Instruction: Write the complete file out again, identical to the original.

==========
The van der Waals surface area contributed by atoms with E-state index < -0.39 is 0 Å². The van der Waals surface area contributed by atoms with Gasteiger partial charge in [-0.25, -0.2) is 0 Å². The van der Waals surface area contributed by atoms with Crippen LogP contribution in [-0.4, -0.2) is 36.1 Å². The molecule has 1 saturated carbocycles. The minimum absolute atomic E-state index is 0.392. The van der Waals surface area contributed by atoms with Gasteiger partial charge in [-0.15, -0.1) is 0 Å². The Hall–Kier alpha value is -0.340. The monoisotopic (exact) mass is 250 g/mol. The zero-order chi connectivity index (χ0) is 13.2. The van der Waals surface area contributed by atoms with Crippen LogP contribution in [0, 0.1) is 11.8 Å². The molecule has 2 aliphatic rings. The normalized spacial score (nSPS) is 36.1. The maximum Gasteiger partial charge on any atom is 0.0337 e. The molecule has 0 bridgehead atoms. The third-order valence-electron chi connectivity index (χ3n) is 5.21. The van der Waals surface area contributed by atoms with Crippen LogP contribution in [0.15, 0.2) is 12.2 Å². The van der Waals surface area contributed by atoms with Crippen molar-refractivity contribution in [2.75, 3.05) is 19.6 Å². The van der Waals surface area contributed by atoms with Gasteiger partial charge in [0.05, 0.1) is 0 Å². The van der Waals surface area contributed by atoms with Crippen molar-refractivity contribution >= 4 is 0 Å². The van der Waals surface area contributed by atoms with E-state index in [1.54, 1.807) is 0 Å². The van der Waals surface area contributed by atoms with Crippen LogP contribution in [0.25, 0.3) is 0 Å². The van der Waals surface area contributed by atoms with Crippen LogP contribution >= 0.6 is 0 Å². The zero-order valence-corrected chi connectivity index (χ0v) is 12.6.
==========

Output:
The van der Waals surface area contributed by atoms with E-state index < -0.39 is 0 Å². The van der Waals surface area contributed by atoms with Gasteiger partial charge in [-0.25, -0.2) is 0 Å². The van der Waals surface area contributed by atoms with Crippen LogP contribution in [-0.4, -0.2) is 36.1 Å². The molecule has 1 saturated carbocycles. The minimum absolute atomic E-state index is 0.392. The van der Waals surface area contributed by atoms with Gasteiger partial charge in [-0.15, -0.1) is 0 Å². The Hall–Kier alpha value is -0.340. The monoisotopic (exact) mass is 250 g/mol. The zero-order chi connectivity index (χ0) is 13.2. The van der Waals surface area contributed by atoms with Crippen LogP contribution in [0, 0.1) is 11.8 Å². The molecule has 2 aliphatic rings. The normalized spacial score (nSPS) is 36.1. The maximum Gasteiger partial charge on any atom is 0.0337 e. The molecule has 0 bridgehead atoms. The third-order valence-electron chi connectivity index (χ3n) is 5.21. The van der Waals surface area contributed by atoms with Crippen LogP contribution in [0.15, 0.2) is 12.2 Å². The van der Waals surface area contributed by atoms with Crippen molar-refractivity contribution in [2.75, 3.05) is 19.6 Å². The van der Waals surface area contributed by atoms with Gasteiger partial charge in [0.05, 0.1) is 0 Å². The van der Waals surface area contributed by atoms with Crippen molar-refractivity contribution >= 4 is 0 Å². The van der Waals surface area contributed by atoms with E-state index in [1.54, 1.807) is 0 Å². The van der Waals surface area contributed by atoms with Crippen LogP contribution in [0.25, 0.3) is 0 Å². The van der Waals surface area contributed by atoms with Crippen LogP contribution >= 0.6 is 0 Å². The zero-order valence-corrected chi connectivity index (χ0v) is 12.6.